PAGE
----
I currently have a simple circuit which lets me control a servo using an arduino and have everything working, but I need the servo to go back to the default position in the event of a power failure, so I need a backup power supply for both an arduino nano (~5V) and the servo (~7.5V) for >=1 second (It takes about a second for the servos to rotate 180 degrees back to default, so longer would be better, but it's not crucial that they go totally back to default)

The circuit is currently supplied by 24VDC (powering other things too), into a DC Step down converter to ~7.5V (Variable) to supply the servos and a second DC Step down converter to 5V (For the arduino).


simulate this circuit – Schematic created using CircuitLab

I'm thinking of going with supercapacitors in parallel with the 7.5V output, but i'm not sure how to include this exactly, how to balance them and if this is even necessary, and what kind of diode to include and where.

I've included my best guess.

CircuitLab Schematic 7ab3r8aueyp5

I also need to include a way for the Arduino to know that the 24V source has turned off so that it knows when to reset the servo. For that I was planning on using an optocoupler between the 24VDC source and an arduino input but there is probably a much simpler/cheaper/better way.

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    \$\begingroup\$ Sounds like a simpler solution may be some kind of UPS amazon.ca/CyberPower-ST625U-Standby-Outlets-Charging/dp/… Even 1 Li-Ion cell is about 10k Farads \$\endgroup\$ Commented Mar 7, 2019 at 8:18
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    \$\begingroup\$ You could look at similar questions, such as this one for some help: electronics.stackexchange.com/questions/399180/… \$\endgroup\$
    – Puffafish
    Commented Mar 7, 2019 at 8:48
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    \$\begingroup\$ use a DC buck+boost to get all the power from your super cap; otherwise the bottom half of the charge (~0-4v) is useless and you'll need twice the cap, which is more expensive than a cheap smps module. \$\endgroup\$
    – dandavis
    Commented Mar 7, 2019 at 18:36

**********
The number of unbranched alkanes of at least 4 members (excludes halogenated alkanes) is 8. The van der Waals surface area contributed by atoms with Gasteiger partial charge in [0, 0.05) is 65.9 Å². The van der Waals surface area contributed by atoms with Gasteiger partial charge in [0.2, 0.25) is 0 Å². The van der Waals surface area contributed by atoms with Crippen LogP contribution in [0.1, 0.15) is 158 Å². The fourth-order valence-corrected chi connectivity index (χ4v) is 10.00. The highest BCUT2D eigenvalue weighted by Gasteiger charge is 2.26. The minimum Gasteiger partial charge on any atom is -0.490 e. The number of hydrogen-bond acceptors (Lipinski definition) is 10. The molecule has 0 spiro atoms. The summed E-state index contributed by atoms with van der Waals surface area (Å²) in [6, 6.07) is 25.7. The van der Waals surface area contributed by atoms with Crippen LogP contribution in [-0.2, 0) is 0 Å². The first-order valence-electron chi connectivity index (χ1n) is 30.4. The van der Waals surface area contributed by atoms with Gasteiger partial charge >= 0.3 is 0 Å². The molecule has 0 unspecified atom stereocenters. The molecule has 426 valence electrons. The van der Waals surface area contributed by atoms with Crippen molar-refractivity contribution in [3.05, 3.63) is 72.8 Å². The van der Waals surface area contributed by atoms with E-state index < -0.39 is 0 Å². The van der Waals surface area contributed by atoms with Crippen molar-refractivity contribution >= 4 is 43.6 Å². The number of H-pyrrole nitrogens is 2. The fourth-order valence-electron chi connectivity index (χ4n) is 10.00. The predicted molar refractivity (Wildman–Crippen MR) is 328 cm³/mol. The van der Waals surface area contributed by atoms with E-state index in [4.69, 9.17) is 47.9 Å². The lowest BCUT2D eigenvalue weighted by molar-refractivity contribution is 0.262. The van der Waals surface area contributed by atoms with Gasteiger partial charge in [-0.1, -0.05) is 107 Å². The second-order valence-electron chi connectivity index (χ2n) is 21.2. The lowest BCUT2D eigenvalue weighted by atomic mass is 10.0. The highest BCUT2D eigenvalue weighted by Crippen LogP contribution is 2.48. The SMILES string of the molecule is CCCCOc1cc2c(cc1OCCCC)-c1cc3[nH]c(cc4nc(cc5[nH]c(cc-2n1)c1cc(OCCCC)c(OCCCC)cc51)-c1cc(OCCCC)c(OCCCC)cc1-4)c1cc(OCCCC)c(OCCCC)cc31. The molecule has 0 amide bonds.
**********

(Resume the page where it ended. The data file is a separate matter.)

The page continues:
1 Answer 1


You are attempting to product a circuit with a built in UPS.

There are lots of ways to do it, and super capacitors are a good option for a short period hold up, where you are attempting to return to a default position.

Your circuit with three super-caps is only missing two things: a current limiting resistor to limit the charging current into the capacitors and a method for the micro controller to detect a lack power.

The value of the current limiting resistor depends on the capabilities of your power supply and the desired charge time for the capacitors.

As for the power disconnect detect, the easiest and cheapest way would be a potential divider down to a safe IO voltage for the micro controller. You could either put anywhere before the return blocking diode (D1). There are possible reasons for using an opto-isolator, such as noise isolation etc, but they are over kill for your application (by the sound of it).

You are concerned about balancing the capacitors in series, that is easy enough to do. Either a very basic system using 100k resistors in parallel with each capacitor, or you can step it up a bit and put a zener in parallel withe the resistors as well, which will clamp the capacitor voltage to a safe range. Most of the time, using capacitors from the same batch, balancing won't be needed if it's just a project for yourself, if it's going into some kind of production the resistor chain has been good enough for most things I've worked on in the past.

You question the type and location of the diode. I think that the 1N4148 is a good go-to option. Ideally you want a very low forward volt drop, and you'll need it to handle the full current of the system (including charging of caps). As for location, you want it to have as little impact as possible on the operating voltage of the system. At the moment it will cause a voltage drop on the 7.5V rail, making it around 6.9V. If this is a problem, you could move the diode to before the first LDO, and you're 7.5V rail will be good during normal running.

Your current capacitor location means that as they discharge the voltage into the servo will drop down. This may or may not be a problem depending on how much current the system draws and how sensitive the servo is to the voltage drop.

In summary, your plan nearly works, just needs a current limit resistor to charge the capacitors in a controlled manner. Other comments are things to tweak and be aware of.


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